By samuel darroch
RELATED COVERAGE: For love, not money
THE importance of racing to the Gippsland region has been highlighted by revelations the local industry contributes $67.3 million of value added impact to the economy, engages more than 3210 people and provides about 600 full-time jobs.
A State Government report, The size and scope of the Victorian Racing Industry, has detailed the economic impact of the sport across Victoria, and indicates more than half of racing revenue is generated in country areas.
While the report included data for greyhounds and harness, thoroughbred racing accounted for the bulk of Gippsland industry, with $35.5 million of $59 million – 2.1 per cent of the state total – generated in the sector.
It also showed that one in 35 adults in Gippsland were employed in the industry, with 346 full-time thoroughbred racing jobs and 203 positions held in greyhound circles.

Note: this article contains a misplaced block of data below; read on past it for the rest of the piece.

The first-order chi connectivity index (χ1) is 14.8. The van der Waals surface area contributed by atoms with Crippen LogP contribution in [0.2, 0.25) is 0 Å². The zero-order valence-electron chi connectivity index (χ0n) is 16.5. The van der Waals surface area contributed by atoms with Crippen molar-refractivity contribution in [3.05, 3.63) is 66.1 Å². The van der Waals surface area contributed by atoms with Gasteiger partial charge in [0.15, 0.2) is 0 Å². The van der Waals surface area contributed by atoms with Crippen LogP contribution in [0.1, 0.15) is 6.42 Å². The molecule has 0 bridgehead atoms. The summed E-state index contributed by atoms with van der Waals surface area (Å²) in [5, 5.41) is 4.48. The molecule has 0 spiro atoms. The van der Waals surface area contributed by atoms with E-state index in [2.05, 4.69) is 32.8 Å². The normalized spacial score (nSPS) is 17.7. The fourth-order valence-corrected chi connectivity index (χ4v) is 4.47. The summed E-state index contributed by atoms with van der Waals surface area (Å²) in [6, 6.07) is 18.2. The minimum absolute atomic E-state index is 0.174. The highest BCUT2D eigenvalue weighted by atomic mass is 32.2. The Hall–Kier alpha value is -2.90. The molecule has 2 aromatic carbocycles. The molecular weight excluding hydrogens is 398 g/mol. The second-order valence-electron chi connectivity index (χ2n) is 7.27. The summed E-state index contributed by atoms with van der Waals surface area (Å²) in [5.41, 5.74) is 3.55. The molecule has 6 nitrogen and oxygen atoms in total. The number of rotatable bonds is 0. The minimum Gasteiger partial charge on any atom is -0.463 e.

Gippsland’s eight active racing clubs held a total of 19 meetings during the data collection period, a figure set to skyrocket with the resurgence of Moe Racing Club.
“The Moe Racing Club is an important racing and training asset for the entire Gippsland region and it plays a major role as a local community provider,” MRC chief executive David McKinnon said.
“Following the recent $4.5 million redevelopment, which included a brand new StrathAyr track, we’ve seen quality racing bolstered in the region, providing an enormous boost to the local economy and the potential for increased job opportunities in the region.”
Country Racing Victoria chief executive Scott Whiteman said the results of the report confirmed the importance of country racing to Victoria, and in particular to regional communities.
“Racing makes a considerable contribution to communities across country Victoria, with more than 8000 full-time equivalent jobs and more than $850 million of value added impact contributing to the Victorian economy,” Whiteman said.
“Country Racing Victoria will continue to work with each individual country club to develop sustainability work practices to ensure future growth.”
Report commissioner, Premier Denis Napthine, highlighted the diverse appeal of the industry to a range of community sectors.
“This ranges from the once-a-year punter to the owners and breeders who invest in the dream of breeding or owning a champion racehorse,” Napthine said.
A full copy of the Size and Scope of the Victorian Racing Industry report is available via